Under the Trump administration, the commission moved further toward industry self-regulation. Notably, in January 2019, the three Trump-appointed commissioners outvoted the two holdovers on the five-member commission to reject the staff’s recommendation that US nuclear plants be required to update their protections against earthquakes and flooding. In the four decades since the median US nuclear power reactor was licensed, a great deal more has been learned about earthquake risks in the United States, and climate change has drastically increased flooding risks for some inland US nuclear power plants. It was flooding that short-circuited the safety and control systems at Fukushima Daiichi, resulting in core meltdowns in three of the reactors.
In response to the commission’s request, the plant operators of 55 of the 61 US nuclear power plants reported that their plants faced flood heights beyond those they had been designed against. But upgrades in seismic and flood protection could be costly, and some plants might close down if required to make those investments. The Trump-appointed commission majority overruled the staff and decided that any upgrades would be voluntary, not compulsory.
Rescuing the Nuclear Regulatory Commission. The Biden administration has an opportunity to fix this situation. After President Biden won the election, NRC Chair Christine Svinicki announced she would resign on his inauguration day, sparing herself the indignity of being replaced as chair as President Trump had replaced her predecessor three days after Trump’s inauguration.
This left the 5-person commission with both a vacancy and a need for a new chair. As a first step, President Biden appointed one of the Democratic commissioners, Christopher Hanson, as chair.
With regard to the vacancy, by statute, no more than three members of the commission can be from the same party. Of the remaining four commissioners, two are Democrat and two are Republican appointees. The president therefore can fill the vacancy. With a knowledgeable and independent nominee, the NRC could be put back in the middle of the regulatory road.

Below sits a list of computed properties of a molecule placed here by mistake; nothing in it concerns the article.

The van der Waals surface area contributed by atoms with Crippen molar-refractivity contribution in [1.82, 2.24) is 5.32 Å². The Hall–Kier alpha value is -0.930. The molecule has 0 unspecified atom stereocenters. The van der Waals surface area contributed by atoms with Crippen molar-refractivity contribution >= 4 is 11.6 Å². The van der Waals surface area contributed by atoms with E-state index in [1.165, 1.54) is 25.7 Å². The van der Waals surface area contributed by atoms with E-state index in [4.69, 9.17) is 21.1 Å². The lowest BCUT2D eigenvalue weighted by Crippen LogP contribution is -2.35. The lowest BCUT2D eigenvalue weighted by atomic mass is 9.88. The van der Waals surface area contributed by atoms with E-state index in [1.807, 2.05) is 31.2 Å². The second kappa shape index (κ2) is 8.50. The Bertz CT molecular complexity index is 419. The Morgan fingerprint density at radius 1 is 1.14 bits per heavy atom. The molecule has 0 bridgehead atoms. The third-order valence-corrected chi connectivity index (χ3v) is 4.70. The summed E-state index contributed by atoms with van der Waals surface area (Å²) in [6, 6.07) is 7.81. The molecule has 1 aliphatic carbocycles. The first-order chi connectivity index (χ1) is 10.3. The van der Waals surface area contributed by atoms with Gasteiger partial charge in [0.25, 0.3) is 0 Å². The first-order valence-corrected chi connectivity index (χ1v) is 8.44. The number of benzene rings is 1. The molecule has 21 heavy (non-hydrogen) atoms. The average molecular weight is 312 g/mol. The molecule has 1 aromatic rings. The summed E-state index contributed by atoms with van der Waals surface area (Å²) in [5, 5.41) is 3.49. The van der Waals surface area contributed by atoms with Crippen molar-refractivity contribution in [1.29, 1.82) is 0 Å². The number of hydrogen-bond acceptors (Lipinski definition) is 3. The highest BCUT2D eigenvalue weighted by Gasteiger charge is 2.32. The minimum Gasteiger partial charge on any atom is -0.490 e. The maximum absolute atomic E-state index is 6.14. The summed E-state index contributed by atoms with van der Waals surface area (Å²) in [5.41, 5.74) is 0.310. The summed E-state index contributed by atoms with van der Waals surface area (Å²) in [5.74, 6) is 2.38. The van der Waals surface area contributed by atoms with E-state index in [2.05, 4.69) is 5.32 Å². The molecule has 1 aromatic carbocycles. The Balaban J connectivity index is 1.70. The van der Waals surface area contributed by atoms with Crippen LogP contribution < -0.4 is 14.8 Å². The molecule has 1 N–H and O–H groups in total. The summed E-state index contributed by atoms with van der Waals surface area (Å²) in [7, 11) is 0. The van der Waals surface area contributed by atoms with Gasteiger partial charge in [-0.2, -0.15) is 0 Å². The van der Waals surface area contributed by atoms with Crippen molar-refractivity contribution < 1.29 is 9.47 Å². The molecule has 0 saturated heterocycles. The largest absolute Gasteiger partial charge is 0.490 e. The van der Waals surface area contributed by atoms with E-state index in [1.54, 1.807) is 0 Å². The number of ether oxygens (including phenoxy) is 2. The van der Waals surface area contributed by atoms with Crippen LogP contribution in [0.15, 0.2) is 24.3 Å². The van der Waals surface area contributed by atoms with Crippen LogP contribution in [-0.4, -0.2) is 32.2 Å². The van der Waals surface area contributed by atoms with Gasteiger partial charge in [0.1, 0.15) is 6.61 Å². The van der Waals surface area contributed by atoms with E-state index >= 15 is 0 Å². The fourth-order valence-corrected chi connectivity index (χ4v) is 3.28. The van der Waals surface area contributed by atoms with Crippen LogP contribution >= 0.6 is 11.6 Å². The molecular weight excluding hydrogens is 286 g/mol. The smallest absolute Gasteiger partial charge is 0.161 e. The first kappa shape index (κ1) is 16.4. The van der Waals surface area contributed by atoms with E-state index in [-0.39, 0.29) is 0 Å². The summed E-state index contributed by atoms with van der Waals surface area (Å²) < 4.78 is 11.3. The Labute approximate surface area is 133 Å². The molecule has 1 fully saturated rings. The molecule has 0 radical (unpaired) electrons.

Commissioners are subject to Senate confirmation, however, and if the nuclear utilities deem a candidate to be anti–nuclear energy, industry opposition could make confirmation impossible.
It is therefore important to find a nominee for the next vacancy who is knowledgeable but cannot be credibly attacked by the industry as “anti-nuclear.” At the same time, however, the Biden administration should not lean over backward—as some previous administrations have—and require advance clearance for its nominee from the nuclear industry.
It is critical that the US have an independent and credible Nuclear Regulatory Commission. Historically, the NRC has had a strong staff and should be able to recover from the anti-regulatory bias of its recent majority. If there is a new leadership that is willing to endorse real safety improvements while avoiding to the extent possible accelerating the demise of the industry, the staff will support it. Informing regulatory decisions with cost-benefit analyses can be part of the process, but the biases that have been built into the process will have to be fixed, and the large uncertainties in estimates of the probabilities of low-frequency events will have to be taken into account in the policy-making process.